Its nearly here folks, the 2020 Cheltenham Festival is just on the horizon and we have four days of top quality Grade One action to get stuck into.
Forget about the Coronavirus, Lewis Tomlinson is here to guide us through what can be a betting minefield, as he takes us through a long odds Cheltenham acca which will return £455 off a £1 stake.
What are the Cheltenham Festival tips
The stellar partnership of Henry De Bromhead and Rachael Blackmore will head to Cheltenham with leading fancies in the shape of Honeysuckle, Minella Indo and A Plus Tard, but I think their likeliest winner is the Arkle favourite, Notebook.
Notebook is unbeaten in four chase starts, including the past twice in Grade One company, and so typically of a De Bromhead chaser, is a fantastic jumper.
Admittedly, I didn’t quite expect him to have reached the heights that he has done this season, but on basic form terms, he’s been the division’s standout performer this year and the evidence only suggests he’s going to continue improvement.
The fact is, he’s only his current price due to the fact that he was nothing more than a mid-130s hurdler and if solely judged on this season’s chase form, he would surely be closer to even money, so also represents one of the best value bets of the meeting.
The doesn’t look like a red-hot renewal of the Arkle- Rouge Vif and Brewin’upastorm look to be the leading candidates from the British contingent, though the Irish form looks to be worth more, and it’s likely that Notebook’s biggest rivals at Cheltenham may come in shape of Cash Back and Fakir D’Oudairies, both of whom he has already bested this season.
Cash Back, a likeable novice himself, would probably pose the biggest danger to Notebook, though I don’t think he would be as suited to the stiff Cheltenham finish as his Leopardstown conqueror, who ran in last season’s Ballymore and looks like he could stay further.
If he matches the level of the last two starts, he will win.
By far the biggest priced member of this acca, but I fancy Festival stalwart Shantou Flyer to finally achieve a much deserved win at this meeting.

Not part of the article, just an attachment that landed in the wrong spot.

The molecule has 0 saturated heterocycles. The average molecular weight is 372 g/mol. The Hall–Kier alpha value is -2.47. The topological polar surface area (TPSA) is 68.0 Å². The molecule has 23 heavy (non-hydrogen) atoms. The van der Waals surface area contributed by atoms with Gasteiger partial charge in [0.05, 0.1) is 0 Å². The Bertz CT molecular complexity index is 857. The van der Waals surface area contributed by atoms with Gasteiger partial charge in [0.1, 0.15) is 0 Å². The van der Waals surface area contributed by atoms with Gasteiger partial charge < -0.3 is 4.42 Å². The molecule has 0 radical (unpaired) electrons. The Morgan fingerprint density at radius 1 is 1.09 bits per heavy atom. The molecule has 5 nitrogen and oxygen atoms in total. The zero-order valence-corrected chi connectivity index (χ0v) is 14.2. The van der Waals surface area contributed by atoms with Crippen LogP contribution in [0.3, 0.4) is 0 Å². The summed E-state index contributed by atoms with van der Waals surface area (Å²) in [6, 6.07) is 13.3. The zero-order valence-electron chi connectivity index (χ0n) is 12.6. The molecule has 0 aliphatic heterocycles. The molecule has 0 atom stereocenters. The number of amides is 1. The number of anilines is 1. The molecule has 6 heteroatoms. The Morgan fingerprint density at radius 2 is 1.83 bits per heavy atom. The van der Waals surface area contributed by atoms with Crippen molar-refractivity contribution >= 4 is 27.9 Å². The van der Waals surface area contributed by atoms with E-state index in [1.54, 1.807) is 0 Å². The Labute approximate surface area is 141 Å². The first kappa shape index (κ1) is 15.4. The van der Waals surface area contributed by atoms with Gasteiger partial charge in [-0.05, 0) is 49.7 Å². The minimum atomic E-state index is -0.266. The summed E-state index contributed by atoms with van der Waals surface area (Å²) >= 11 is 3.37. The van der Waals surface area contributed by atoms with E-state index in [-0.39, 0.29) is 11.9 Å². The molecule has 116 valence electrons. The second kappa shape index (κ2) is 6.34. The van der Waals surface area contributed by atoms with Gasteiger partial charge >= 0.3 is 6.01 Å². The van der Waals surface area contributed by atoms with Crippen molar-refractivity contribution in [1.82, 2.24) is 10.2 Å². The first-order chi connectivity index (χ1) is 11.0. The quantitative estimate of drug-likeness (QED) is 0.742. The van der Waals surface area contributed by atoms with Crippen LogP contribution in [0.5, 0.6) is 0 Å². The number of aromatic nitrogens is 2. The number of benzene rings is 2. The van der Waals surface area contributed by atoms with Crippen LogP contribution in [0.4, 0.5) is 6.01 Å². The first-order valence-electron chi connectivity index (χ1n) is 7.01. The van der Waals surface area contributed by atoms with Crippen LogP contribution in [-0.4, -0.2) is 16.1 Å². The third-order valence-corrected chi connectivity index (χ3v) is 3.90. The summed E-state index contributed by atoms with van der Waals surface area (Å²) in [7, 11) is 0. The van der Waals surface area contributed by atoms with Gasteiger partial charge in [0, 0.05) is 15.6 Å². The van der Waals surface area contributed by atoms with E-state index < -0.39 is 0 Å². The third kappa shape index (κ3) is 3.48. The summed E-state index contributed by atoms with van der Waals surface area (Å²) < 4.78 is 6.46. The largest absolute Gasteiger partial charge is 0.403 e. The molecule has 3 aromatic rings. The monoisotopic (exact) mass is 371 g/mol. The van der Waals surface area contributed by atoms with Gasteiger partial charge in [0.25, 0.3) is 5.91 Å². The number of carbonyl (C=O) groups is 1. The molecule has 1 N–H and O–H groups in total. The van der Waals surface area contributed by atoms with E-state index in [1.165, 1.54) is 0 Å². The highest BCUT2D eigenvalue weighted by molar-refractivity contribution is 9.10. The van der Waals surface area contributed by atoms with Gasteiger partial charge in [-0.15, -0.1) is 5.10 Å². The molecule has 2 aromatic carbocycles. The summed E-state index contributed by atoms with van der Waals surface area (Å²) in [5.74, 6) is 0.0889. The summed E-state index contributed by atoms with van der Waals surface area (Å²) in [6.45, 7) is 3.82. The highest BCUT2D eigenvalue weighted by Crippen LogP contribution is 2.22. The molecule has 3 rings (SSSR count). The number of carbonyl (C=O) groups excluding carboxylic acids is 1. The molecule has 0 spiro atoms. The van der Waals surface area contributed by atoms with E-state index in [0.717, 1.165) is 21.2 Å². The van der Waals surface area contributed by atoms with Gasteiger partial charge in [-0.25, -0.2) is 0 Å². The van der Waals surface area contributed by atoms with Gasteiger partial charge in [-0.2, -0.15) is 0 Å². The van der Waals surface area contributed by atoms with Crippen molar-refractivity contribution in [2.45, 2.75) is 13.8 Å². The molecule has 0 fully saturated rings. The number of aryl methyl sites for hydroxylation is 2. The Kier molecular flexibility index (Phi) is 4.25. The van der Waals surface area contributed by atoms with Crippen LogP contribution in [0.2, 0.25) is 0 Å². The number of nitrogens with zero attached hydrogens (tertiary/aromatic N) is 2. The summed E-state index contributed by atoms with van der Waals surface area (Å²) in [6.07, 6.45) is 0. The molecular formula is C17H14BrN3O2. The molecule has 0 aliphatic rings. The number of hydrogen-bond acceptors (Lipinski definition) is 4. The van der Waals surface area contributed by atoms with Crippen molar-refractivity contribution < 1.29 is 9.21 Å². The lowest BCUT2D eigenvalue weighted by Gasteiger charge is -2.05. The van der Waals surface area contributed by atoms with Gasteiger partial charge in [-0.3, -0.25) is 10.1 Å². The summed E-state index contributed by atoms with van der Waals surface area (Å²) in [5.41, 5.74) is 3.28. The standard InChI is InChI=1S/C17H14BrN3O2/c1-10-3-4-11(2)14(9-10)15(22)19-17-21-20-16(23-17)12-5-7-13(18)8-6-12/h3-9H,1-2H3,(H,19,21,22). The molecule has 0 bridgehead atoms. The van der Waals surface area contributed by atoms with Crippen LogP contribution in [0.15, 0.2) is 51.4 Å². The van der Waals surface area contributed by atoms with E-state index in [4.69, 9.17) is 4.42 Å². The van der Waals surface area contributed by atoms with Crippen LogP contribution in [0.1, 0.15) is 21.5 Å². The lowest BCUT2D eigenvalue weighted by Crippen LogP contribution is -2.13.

Rated as high 156 at his peak, David Maxwell’s gelding was second in this event last year, just as he was in the Ultima the year before, and boasts a brilliant Cheltenham record, never finishing any worse than fourth in seven completed runs at the track.
The fact that he was bested by Hazel Hill, who hasn’t matched his form from last season so far this year, is no cause for concern.
Three horses in the past decade have won the Foxhunters after being beaten in the race previously- it would’ve been four if not for Oscar Delta unseating when clear on the run in, whilst a further five have achieved multiple placings in the race, equal with the Cross Country for the Festival race with the best record for horses having repeat attempts.
Shantou Flyer’s preparation has gone much better this year than it had in 2019- after flopping on his debut for Maxwell, he had to rush to get two wins in quick succession in order to qualify, though there’s been no such drama this campaign at Shantou Flyer should arrive at Cheltenham a fresher horse, having ran out an easy 23-length winner from Haymount, who was a useful proposition when trained by Willie Mullins, on his only start under rules this season.